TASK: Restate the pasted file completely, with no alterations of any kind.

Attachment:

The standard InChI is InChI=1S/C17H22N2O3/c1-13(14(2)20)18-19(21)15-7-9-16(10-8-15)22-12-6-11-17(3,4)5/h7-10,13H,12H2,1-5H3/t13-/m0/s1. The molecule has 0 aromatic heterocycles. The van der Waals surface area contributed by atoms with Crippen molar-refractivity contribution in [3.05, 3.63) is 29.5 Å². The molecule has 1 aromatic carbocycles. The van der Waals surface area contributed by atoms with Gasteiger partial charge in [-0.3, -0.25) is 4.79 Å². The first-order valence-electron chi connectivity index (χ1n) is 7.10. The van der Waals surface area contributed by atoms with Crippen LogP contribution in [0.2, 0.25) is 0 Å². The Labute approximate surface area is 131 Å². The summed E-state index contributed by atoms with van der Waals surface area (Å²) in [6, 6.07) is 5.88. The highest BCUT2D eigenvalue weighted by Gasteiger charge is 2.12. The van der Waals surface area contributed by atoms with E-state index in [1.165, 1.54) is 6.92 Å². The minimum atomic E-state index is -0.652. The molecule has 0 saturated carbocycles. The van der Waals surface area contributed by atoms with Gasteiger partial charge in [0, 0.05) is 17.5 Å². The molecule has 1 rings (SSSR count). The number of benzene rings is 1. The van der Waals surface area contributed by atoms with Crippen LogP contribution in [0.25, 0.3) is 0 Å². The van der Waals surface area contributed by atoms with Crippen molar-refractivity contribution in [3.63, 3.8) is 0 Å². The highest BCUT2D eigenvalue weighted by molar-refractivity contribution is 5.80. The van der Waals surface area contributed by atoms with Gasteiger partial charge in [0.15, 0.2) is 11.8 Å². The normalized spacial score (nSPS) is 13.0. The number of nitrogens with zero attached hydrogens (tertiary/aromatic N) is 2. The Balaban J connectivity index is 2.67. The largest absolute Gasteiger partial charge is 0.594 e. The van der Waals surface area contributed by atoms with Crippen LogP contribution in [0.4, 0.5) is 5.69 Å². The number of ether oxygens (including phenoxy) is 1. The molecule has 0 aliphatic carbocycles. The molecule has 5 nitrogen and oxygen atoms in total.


The standard InChI is InChI=1S/C17H22N2O3/c1-13(14(2)20)18-19(21)15-7-9-16(10-8-15)22-12-6-11-17(3,4)5/h7-10,13H,12H2,1-5H3/t13-/m0/s1. The molecule has 0 aromatic heterocycles. The van der Waals surface area contributed by atoms with Crippen molar-refractivity contribution in [3.05, 3.63) is 29.5 Å². The molecule has 1 aromatic carbocycles. The van der Waals surface area contributed by atoms with Gasteiger partial charge in [-0.3, -0.25) is 4.79 Å². The first-order valence-electron chi connectivity index (χ1n) is 7.10. The van der Waals surface area contributed by atoms with Crippen LogP contribution in [0.2, 0.25) is 0 Å². The Labute approximate surface area is 131 Å². The summed E-state index contributed by atoms with van der Waals surface area (Å²) in [6, 6.07) is 5.88. The highest BCUT2D eigenvalue weighted by Gasteiger charge is 2.12. The van der Waals surface area contributed by atoms with E-state index in [1.165, 1.54) is 6.92 Å². The minimum atomic E-state index is -0.652. The molecule has 0 saturated carbocycles. The van der Waals surface area contributed by atoms with Gasteiger partial charge in [0, 0.05) is 17.5 Å². The molecule has 1 rings (SSSR count). The number of benzene rings is 1. The van der Waals surface area contributed by atoms with Crippen LogP contribution in [0.25, 0.3) is 0 Å². The van der Waals surface area contributed by atoms with Crippen molar-refractivity contribution in [3.63, 3.8) is 0 Å². The highest BCUT2D eigenvalue weighted by molar-refractivity contribution is 5.80. The van der Waals surface area contributed by atoms with Gasteiger partial charge in [0.15, 0.2) is 11.8 Å². The normalized spacial score (nSPS) is 13.0. The number of nitrogens with zero attached hydrogens (tertiary/aromatic N) is 2. The Balaban J connectivity index is 2.67. The largest absolute Gasteiger partial charge is 0.594 e. The van der Waals surface area contributed by atoms with Crippen LogP contribution in [0.4, 0.5) is 5.69 Å². The number of ether oxygens (including phenoxy) is 1. The molecule has 0 aliphatic carbocycles. The molecule has 5 nitrogen and oxygen atoms in total.